It is certainly true that much contemporary discussion between (and about) atheists and religious believers suffers from the tendency to assume that “God” means (and can only mean) one thing, usually the classic theism of Christianity as reduced into the understanding of popular Christianity today.
Equally problematic, however, is a lack of clarity about what is meant by atheism and atheist. Does being an atheist mean one denies theism? If so, then one can be a deeply spiritual atheist, even a religious atheist. In fact, one can even be a Christian atheist. On the other hand, if atheism means one denies any notion of “god” whatsoever, any form of religious belief, anything other than reductionist materialism, then I know many “atheists” who will probably no longer be entirely comfortable bearing the label.
So what does “atheist” mean to you? And is the solution to the confusion simply to point out that just as “Christian” and “God” do not refer to single positions, concepts or definitions, so too there are different brands of atheism, and different understandings of what it means to be an atheist?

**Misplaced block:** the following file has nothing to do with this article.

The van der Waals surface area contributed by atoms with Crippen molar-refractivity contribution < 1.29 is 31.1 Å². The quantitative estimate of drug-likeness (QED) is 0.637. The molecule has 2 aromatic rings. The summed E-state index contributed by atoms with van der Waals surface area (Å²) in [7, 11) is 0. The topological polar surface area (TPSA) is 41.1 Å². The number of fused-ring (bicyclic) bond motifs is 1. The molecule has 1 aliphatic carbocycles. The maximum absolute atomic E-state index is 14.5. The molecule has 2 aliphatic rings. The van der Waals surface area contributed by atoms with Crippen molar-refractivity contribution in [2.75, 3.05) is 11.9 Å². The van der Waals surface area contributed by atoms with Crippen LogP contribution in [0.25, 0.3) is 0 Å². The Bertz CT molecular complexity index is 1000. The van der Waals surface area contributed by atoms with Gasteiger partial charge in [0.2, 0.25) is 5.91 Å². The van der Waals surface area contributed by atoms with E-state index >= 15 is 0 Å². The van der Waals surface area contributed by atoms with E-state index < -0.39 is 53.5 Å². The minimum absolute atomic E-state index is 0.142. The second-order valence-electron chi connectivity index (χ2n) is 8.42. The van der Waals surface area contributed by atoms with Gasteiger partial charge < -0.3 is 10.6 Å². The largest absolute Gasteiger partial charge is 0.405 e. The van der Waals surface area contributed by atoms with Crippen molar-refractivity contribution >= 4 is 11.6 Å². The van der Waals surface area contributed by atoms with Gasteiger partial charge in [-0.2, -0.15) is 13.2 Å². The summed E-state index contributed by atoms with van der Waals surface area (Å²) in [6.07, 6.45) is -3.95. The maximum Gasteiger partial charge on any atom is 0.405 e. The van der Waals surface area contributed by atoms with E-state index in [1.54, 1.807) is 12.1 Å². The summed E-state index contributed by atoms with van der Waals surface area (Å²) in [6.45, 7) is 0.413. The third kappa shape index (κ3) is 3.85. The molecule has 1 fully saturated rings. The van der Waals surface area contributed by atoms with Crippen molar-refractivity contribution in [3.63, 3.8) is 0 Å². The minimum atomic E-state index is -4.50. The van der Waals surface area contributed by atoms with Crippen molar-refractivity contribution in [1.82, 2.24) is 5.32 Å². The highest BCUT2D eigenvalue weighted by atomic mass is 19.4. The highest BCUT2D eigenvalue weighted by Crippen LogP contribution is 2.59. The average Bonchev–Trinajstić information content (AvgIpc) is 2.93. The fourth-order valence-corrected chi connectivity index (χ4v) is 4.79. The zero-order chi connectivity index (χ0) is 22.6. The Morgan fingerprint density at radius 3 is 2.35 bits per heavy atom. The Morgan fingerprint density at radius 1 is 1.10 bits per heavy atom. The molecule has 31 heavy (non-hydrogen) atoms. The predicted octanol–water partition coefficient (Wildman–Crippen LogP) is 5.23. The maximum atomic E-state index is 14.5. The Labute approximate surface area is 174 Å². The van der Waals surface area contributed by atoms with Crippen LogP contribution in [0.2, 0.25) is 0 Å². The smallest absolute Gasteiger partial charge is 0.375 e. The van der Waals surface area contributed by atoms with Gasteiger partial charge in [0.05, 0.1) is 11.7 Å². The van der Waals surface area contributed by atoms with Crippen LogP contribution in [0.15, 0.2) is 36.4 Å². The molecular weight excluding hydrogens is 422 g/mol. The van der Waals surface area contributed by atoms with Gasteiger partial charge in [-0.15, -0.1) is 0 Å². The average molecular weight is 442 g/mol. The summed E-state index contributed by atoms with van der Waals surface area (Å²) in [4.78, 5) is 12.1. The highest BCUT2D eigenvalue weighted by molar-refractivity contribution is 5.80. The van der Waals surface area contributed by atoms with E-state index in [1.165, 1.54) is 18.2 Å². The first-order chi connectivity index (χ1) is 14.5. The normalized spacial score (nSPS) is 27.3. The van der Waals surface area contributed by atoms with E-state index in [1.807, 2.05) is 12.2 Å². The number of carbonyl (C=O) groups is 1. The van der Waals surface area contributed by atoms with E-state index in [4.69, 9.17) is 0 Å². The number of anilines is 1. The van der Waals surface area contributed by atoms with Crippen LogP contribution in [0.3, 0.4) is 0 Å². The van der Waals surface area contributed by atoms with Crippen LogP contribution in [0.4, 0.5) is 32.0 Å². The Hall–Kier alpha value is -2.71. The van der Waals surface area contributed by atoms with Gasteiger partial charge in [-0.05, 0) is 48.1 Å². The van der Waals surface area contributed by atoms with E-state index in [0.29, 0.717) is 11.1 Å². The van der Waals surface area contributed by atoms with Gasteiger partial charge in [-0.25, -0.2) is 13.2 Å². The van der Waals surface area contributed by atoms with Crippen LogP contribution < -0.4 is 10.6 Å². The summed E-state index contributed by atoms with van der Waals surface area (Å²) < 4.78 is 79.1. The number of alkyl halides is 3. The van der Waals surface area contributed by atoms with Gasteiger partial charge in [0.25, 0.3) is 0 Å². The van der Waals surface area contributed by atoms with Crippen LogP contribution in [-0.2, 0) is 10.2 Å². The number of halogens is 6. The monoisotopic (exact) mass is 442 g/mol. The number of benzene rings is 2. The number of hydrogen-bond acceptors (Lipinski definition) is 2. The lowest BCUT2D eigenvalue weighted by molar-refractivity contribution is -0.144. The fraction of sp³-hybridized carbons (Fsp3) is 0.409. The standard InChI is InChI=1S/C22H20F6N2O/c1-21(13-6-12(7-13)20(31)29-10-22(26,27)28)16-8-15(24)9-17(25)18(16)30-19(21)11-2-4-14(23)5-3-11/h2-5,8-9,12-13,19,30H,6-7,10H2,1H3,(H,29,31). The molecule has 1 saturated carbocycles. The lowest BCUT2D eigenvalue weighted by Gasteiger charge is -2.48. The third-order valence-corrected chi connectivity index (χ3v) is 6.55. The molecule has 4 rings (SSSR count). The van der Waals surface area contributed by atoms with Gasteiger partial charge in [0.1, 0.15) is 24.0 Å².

This post is largely a response to a post on EvolutionBlog entitled “Saving Religion from Religion Scholars” (see also The Bad Idea Blog and Unreasonable Faith, as well as Liberal Pastor and Threads from Henry’s Web). I’m not sure Jason Rosenhouse is concerned with saving religion from scholars so much as saving atheism from scholars like me who raise this issue about what it in fact means. Take a look!